Other herbicides that have been used include the contact herbicides paraquat and diquat, but these have high mammalian toxicity and should not normally be used. Diquat use is described by Pitelli et al. (2011), who suggest that night application is more effective than day spraying. Aminotriazol [amitrole], ametryn and terbutryn can each be effective alone, but have been most often used in mixture with 2,4-D. Wersal and Madsen (2010) evaluated the use of penoxsulam, which gave effective control which was not improved by applying in combination with diquat.
New herbicides in the imidazolinone and sulfonylurea groups have been shown to have high activity on E. crassipes, but have not yet been adequately tested. These and other possibilities have been summarized by Price (1993).
Herbicides have rarely been used with complete success, owing to the need for repeated treatment over a long period, requiring dedicated management and organization. Apart from the problems of limited success, the use of 2,4-D and other herbicides can be unsatisfactory in several other respects. Ester formulations of 2,4-D can be highly toxic to aquatic organisms as well as creating a vapour drift problem. While the direct toxicity to aquatic organisms of 2,4-D amine salt formulations and the other listed compounds is largely negligible at the concentrations reached in the water, there can be devastating stress caused by deoxygenation as the weed dies and decomposes. Other problems include those of taint of drinking water by 2,4-D, and, for any herbicide that is used, damage by spray-drift onto non-target crops and other plant life adjacent to sprayed areas.
Seven arthropods and three fungi have been developed and released for the biocontrol of E. crassipes (Harley, 1990; Julien and Griffiths, 1998). The arthropods are the curculionids Neochetina bruchi and Neochetina eichhorniae, the pyralids Xubida infusellus and Niphograpta albiguttalis, the noctuid Bellura densa, the mirid Eccritotarsus catariensis, and the galumnid mite Orthogalumna terebrantis. The fungi are all hyphomycetes: Acremonium zonatum, Cercospora piaropi and Cercospora rodmanii. Additionally, there has been work on the development of the fungus Alternaria eichhorniae as a mycoherbicide (Aneja, 1996; Shabana, 1997). Acremonium zonatum, Cercospora piaropi, Myrothecium roridum, and Rhizoctonia solani are viewed as suitable bioherbicides (Charudattan, 2001). In Africa, an international programme has been established to develop a mycoherbicide for the control of the weed, using fungal isolates that have been found in Africa (Bateman, 2001). Karim Dagno et al. (2012) review the current status of development of mycoherbicides against E. crassipes, but report that biological, technological and commercial constraints have hindered progress. Oil emulsions are recognized as a way to increase both efficiency of application and efficacy of biocontrol agents
The two Neochetina weevils have together given excellent results in the USA, Argentina, India, Australia and Sudan, acting apparently in a complementary fashion. Infestations of E. crassipes have been reduced by 80-90% or more. In Uganda, the two weevils have greatly reduced the problem on Lake Kyoga, and are beginning to take effect on Lake Victoria (Hill, 1999). In Papua New Guinea, N. eichhorniae is reported to be giving 'permanent control' in some areas (Orapa and Atip, 1996). More recently, Orapa and Julien (2001) reported that although control had been achieved in some areas, such as the Sepik River and Waigani Lake, the full impact of biological control by the Neochetina weevils on water hyacinth in PNG is not known.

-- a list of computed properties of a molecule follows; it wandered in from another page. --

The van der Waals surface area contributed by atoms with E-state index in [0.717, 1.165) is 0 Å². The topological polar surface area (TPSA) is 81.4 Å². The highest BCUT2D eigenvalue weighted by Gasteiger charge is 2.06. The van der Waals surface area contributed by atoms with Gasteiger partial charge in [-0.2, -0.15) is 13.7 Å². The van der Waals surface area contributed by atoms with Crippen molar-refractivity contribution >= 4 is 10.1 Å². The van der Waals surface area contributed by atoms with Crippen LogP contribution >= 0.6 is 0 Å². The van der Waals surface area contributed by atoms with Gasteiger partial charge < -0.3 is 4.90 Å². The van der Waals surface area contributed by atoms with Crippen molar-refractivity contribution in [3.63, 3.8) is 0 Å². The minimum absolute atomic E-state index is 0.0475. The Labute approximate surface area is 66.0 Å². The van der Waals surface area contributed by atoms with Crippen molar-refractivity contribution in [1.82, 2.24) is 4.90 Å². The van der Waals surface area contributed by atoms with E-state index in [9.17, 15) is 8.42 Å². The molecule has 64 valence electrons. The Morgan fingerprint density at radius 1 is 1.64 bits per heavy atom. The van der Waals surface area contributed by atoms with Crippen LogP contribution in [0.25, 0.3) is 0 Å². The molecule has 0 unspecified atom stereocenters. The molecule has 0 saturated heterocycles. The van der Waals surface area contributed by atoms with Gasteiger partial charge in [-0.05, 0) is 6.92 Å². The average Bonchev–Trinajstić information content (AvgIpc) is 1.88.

Some successful control programmes have been recorded in Mexico (Panduro and Domunguez, 1998), Benin, South Africa, Zimbabwe and Malawi. Control takes from 2 to 10 years depending on the location and the environmental conditions, but in some locations (including the countries mentioned) the weevils do not appear able to control the weed.
Adult weevils feed on the leaf and petiole surfaces, preferentially on the youngest leaves (Center, 1985). They make distinctive, almost square, feeding scars. This may cause significant loss of functional leaf surface and also may allow entry of pathogens, with the potential in extreme situations for removing over 50% of the laminar area (Van and Center, 1994). However, the most significant damage is caused by the larval stages. Eggs are laid in the petioles. Upon hatching, the larvae burrow down the petiole into the crown of the plant where they can cause major damage (Patnaik et al., 1988). The weevils pupate underwater in the roots. Under certain circumstances the adults can migrate through flight (Buckingham and Passoa, 1984). This damage to the petiole often results in complete collapse of the leaf and eventually in loss of buoyancy so that the whole plant sinks. Each of the two Neochetina species has small but distinct differences in biology, ecology and feeding habits, which result in additive, complementary effects. N. bruchi are slightly smaller weevils and develop faster but in many locations including Florida, USA, and Benin, N. eichhorniae is the species most commonly encountered in the field. The developmental time is much shorter in the tropics with N. eichhorniae taking 80 days to develop from egg to adult in Florida and about 50 days in West Africa.
The moth Niphograpta albiguttalis is believed to have contributed to the successes in Sudan and the USA. Oke et al. (2012) report that this moth did not successfully establish when released in Benin or Ghana, but that without recorded release of the moth in Nigeria the larvae were found damaging water hyacinth in the infested waterways of Badagry, Ejirin and Epe in Lagos State and Iwopin in Ogun State. The larval instars found were damaging only water hyacinth with bulbous petioles. The other organisms listed above have rarely been effective on their own, but the fungi are often observed to increase the damage caused by insects or by the mite Orthogalumna terebrantis; this has been observed in South Africa.